Not sure where the extra percentage is coming in unless it's something for Death's Door, which is honestly not that relevant in a skirmish style game, as when you're unconscious, you're as good as dead. One at a time makes the most sense, agreed, though there's something to be said for having facing in this kind of system for determining who takes what damage. It doesn't make sense for the guys in the back of the formation to take damage when the berserkers are only using melee to carve through the front ranks unless they manage to carve their way through and even then, the back rank has probably broken by then, as archers in melee is a real morale breaker. If they didn't break when the berserkers approached, they certainly did when contact was made.
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    Default Re: Town-builder Game System [Discussion]

    Quote Originally Posted by Psilulz View Post
    This seems like a nice idea, and one I might use... although I don't think it really emphasizes the roles of individual units. Not sure how to distribute damage amongst groups, either.
    ie, a group of 20 archers is charged by some berserkers. Each archer has 16 HP, for a total of 320 HP. They are dealt 100 dmg by the berserkers. Would 6 die, and only one archer be injured for 4 HP? Would the damage be spread out somehow? Thoughts on this?
    If you second the unit system, I suggest you to not think in terms of turns like berserkers attack archers, then archers attack bersekers, or you'll end up with a dynamic in which the first that strikes wins (and since it is realistic in a duel, it is not in an army clash).

    You can solve the issue in two ways.
    1) Among the confrontation of bonuses, you add a 1d10 based table. In a drawish situation 1 means the attacker loses %40 of troops (to say) and the attacker loses %0; 5 means both attacker and defender loses 20% of troops; and 10 is the reverse of 1. This way you no longer need to calculate hp, damages and so.
    In this way, you should consider that individuals in the unit are like hp and, given a loss of X, the unit is disbanded.

    2) When the two armies confront, they deal each other damage to the hp total (in your example 320). Any unit doesn't report casualties until it had at least a 20% hp loss. To 20% and until 50% loss, the unit loses a percentage of troops equal to the hp loss percentage -20% (ie, after a 50% hp loss, the unit has a 30% troops loss). After the 50% and till 80% of hp loss, the troop loss is at -10%. After it is on par (but you should really consider to make a unit disband at this point)

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    Default Re: Town-builder Game System [Discussion]

    Quote Originally Posted by Psilulz View Post
    I was also thinking of doing something like the PCs set actions for the town every week, and adventure in between. In a game like this, the town would probably be an important plot point, but not the entire focus of the game.
    We (as in myself and all the D&D players I know) have been doing this for years...all the needed rules are in core, the cityscape/frostburn/sanstorm/stormwrack set, and a few others (including DMG II, a really rather lovely book imo). What you do is get leadership @ 6th, possibly starting the campaign there and having the feat either for free or as a requirement for character creation, then you use the accompanying tables.
    THEN, you start to mod and create a bit, just add in extra positives and negatives for resources/locality/friendships & hostilities, etc.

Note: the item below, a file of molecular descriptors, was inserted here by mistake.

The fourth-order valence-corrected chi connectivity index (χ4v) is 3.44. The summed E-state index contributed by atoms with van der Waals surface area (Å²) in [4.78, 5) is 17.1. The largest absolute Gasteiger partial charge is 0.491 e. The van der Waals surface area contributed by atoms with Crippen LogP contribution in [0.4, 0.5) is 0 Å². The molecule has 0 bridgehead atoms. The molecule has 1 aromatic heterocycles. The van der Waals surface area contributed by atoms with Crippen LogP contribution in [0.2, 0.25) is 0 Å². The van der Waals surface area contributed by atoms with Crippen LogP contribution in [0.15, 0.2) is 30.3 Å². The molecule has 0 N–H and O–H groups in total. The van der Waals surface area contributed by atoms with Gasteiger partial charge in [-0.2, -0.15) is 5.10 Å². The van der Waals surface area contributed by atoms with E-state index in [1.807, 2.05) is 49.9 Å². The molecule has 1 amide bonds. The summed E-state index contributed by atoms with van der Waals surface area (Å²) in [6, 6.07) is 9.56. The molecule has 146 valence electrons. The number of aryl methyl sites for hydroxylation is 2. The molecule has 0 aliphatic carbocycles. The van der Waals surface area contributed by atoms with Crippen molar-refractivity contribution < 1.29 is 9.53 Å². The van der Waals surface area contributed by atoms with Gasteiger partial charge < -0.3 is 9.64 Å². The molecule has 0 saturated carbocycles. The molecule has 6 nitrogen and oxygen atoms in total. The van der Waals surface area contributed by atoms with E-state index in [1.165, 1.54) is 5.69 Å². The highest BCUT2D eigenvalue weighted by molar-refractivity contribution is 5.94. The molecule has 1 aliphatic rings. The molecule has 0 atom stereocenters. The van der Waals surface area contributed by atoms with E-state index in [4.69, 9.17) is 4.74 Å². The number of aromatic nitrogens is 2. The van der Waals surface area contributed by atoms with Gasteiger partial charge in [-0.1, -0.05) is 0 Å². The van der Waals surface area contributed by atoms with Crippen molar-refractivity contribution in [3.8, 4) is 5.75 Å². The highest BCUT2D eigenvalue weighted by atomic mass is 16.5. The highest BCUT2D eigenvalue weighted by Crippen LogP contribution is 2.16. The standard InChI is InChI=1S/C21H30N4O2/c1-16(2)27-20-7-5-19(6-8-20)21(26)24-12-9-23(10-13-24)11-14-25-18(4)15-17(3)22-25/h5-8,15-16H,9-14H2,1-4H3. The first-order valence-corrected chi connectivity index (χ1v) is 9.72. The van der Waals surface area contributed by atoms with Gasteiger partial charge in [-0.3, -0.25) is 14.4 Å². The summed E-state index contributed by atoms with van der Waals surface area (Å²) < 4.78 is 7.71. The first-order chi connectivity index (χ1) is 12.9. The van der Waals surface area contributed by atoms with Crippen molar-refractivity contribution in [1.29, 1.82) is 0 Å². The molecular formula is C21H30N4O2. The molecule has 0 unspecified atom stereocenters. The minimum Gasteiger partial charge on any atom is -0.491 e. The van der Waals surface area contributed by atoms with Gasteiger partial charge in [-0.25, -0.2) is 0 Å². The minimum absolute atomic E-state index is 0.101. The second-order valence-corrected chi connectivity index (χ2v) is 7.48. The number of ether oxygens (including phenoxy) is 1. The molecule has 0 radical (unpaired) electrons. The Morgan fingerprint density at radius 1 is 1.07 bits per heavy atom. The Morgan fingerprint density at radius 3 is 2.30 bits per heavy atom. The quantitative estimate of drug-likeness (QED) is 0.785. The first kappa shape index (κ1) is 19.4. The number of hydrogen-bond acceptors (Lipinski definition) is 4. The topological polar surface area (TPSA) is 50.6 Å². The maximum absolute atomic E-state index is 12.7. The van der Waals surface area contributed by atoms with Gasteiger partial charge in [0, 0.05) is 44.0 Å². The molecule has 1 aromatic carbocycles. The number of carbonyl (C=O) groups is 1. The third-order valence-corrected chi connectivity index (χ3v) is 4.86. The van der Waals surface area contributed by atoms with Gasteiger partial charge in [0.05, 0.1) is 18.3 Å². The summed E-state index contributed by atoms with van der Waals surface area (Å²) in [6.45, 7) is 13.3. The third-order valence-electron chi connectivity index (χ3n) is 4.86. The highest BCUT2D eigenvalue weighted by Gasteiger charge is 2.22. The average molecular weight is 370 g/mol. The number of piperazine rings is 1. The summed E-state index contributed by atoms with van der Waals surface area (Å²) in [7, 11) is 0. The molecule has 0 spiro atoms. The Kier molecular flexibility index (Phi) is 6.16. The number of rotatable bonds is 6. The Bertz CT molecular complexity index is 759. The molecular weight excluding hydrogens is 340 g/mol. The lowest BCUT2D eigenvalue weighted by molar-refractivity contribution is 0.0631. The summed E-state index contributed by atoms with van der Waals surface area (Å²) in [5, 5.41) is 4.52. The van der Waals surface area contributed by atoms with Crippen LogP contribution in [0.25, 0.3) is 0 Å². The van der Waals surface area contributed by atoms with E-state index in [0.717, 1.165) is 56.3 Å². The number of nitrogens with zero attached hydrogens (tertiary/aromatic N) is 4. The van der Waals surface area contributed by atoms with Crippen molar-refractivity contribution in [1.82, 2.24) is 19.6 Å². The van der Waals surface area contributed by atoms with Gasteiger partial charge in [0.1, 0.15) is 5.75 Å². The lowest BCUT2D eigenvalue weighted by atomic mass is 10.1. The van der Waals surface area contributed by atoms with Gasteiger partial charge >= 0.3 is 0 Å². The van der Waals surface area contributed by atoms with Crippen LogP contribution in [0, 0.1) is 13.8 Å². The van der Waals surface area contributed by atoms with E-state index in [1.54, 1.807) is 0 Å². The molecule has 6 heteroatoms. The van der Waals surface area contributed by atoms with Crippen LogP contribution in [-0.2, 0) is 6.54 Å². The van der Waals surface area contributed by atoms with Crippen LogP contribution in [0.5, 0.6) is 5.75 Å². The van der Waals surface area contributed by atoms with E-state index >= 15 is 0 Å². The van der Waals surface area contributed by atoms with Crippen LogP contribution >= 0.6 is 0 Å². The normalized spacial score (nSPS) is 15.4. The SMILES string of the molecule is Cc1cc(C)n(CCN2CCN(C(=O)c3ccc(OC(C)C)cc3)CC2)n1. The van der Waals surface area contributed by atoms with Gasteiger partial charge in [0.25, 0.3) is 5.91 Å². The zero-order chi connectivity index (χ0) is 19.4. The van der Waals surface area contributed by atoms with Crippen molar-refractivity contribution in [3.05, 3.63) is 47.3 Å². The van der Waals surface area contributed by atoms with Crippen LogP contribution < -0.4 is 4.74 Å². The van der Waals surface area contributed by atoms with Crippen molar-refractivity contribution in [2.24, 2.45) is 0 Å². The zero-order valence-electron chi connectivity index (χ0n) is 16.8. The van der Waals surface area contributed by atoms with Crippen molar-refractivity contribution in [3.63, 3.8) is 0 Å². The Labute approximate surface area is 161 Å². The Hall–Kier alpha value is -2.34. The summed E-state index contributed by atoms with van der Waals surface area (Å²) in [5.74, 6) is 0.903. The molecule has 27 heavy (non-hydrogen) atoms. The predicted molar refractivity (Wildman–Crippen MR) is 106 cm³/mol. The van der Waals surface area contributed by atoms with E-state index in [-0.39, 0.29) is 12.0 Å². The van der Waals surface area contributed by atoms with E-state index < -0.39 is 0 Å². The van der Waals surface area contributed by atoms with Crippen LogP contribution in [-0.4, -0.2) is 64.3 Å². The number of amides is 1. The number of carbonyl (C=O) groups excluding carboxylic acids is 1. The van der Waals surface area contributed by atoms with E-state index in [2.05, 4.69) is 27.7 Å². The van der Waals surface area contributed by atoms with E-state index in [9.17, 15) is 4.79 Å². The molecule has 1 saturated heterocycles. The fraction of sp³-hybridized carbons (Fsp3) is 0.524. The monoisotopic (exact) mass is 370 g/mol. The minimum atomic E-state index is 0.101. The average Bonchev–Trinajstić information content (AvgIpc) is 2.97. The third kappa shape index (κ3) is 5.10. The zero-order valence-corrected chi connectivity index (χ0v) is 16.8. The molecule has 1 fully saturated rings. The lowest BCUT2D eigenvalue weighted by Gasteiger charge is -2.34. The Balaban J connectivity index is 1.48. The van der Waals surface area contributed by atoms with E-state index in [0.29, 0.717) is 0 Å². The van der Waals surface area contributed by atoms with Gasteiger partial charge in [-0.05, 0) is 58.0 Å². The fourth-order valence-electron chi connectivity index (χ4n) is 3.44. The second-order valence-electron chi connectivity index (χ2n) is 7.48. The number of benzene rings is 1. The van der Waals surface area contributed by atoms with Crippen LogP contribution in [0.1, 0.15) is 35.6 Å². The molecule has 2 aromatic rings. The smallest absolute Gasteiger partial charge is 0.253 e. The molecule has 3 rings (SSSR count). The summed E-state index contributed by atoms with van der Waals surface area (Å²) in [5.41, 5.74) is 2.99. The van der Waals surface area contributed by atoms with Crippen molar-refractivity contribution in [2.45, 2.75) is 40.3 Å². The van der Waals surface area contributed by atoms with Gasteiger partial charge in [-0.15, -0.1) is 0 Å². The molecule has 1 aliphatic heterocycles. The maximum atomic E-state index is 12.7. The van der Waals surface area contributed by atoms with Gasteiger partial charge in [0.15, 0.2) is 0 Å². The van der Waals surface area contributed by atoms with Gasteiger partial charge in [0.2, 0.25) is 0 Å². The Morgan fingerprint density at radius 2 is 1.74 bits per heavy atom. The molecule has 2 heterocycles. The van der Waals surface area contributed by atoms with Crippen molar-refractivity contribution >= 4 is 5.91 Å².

The group can club together their followers, creating alliances, or create competitors (which could range from friendly to hostile depending upon the sort of competition created). This can be applied to any level of society/culture with little to no actual change in numbers, it's all in the flavour.

    Then you move to economics. The basics have been heavily discussed in a few places and I won't even begin to debate/comment here, but if the PC is the landlord, then economics become easier anyway. You just make the player decide how much he gives/takes from his people, and you apply the standard leadership, morale and disposition rules to find an appropriate response from the population.

    The reason for using leadership is that all the scaling levels for your expanding community are done for you, and all you need do is make a single template set (3 commoner templates, 2 expert templates, 1 warrior template, maybe 1 adept template if the character has made a school or retreat of some kind) for the majority of them. Within this group you choose a few specialists, use arbitrary numbers, ability scores or a ratio (I use 1/20 of the population). These will fill in special roles like the merchant (there's always at least one), priest/doctor (almost always the same person), an architect/engineer (for bridges/houses/mines), a couple of master craftsmen (often mid level followers in my experience, so the player could get an occassional masterwork item made relatively easily) and maybe a handful of guardsmen/police/militia/hunters usually with a leader (often a high-level follower also, sometimes the cohort) as well as a mayor or nominal leader for the entire community to make the decisions whilst your character adventures (almost exclusively the player's cohort).

    As the PCs gain levels, so do some of their people. This is natural, every time the priest successfully treats an outbreak of typhus, every building or engineering achievement the architect completes, every dangerous criminal the town militia aprehend, and every advantageous deal made by the mayor should carry with them XP rewards for the people involved.
    You can either keep track of every minute detail, or allow the game some fluidity and just have them gain the level as per the leadership table, choosing who levels by whatever has happened to the population. It's a sliding scale really.